Price said Graves “took the  float trip after the drought broke, after seven years. Before that, the river was all potholes. You could [ruin] the bottom out of a boat, dragging it from pothole to pothole.”
“John Graves is blessed with vivid description. If you’ve ever floated the river, you’ll have no trouble following his narrative, because he makes it so vivid.
“As far as I’m concerned, his book is the ‘Bible’ for an outdoor lover who wants to know about the core values of the Brazos River watershed in Palo Pinto County,” said Price.
“When Graves’ book came out, a lot of locals read it. I’ve read it five times,” Price said. “I wrote him about that and he said it was one of the best compliments he’d ever had.”
Price tried, but he was never able to get in Graves’ Advanced Creative Writing class at Texas Christian University.
“We met on numerous occasions,” recalled Price, who also wrote Graves. “Every time I wrote him, he replied in a hand-written letter … which I treasure.”
“He impressed everybody with his modesty,” he added.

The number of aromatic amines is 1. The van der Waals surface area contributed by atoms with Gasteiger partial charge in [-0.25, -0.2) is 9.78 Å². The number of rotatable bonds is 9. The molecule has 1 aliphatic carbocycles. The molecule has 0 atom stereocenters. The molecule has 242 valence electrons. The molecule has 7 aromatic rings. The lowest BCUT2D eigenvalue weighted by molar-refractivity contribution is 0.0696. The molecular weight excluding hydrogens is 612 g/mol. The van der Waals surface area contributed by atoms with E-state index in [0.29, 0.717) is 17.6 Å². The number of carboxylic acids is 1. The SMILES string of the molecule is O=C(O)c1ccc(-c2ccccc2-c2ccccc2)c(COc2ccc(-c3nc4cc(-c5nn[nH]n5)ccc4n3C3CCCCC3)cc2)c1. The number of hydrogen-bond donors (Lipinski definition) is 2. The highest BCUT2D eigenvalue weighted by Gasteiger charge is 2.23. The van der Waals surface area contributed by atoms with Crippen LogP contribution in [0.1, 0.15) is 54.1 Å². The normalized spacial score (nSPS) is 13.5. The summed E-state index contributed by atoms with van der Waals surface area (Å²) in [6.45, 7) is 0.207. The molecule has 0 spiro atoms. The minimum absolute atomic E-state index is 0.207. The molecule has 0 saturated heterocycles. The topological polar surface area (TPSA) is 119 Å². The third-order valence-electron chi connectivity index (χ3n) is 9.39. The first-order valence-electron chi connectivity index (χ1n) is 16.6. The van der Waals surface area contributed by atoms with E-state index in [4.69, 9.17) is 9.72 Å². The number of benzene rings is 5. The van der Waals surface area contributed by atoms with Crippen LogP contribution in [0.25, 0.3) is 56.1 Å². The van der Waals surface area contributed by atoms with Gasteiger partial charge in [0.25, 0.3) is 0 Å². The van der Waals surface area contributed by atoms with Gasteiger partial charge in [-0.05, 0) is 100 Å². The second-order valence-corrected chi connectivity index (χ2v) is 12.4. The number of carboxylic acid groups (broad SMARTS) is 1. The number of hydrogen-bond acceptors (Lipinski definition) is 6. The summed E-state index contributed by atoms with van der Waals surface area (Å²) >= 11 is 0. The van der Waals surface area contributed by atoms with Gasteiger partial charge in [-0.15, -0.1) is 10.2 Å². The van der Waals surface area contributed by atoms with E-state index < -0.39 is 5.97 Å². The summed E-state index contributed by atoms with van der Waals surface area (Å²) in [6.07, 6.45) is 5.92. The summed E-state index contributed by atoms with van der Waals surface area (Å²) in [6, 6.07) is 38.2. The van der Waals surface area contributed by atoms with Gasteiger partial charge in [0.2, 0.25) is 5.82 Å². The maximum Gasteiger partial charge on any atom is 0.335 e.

Even today, among Price’s peers, he said, “Graves’ name is still referred to and chapters cited among people who like to read serious history of the upper Brazos country.”
“He made enough royalty out of his book to buy and pay for 400 acres of land near Glen Rose. It was rough land and he ran goats on it, because it couldn’t support anything else,” explained Price.
Graves called his home Hard Scrabble, which was also the name of one of his books. In addition to “Goodbye to a River,” he wrote “Hard Scrabble: Observations on a Patch of Land” in 1974 and “From a Limestone Ledge” in 1980. The books became known as his “Brazos Trilogy.”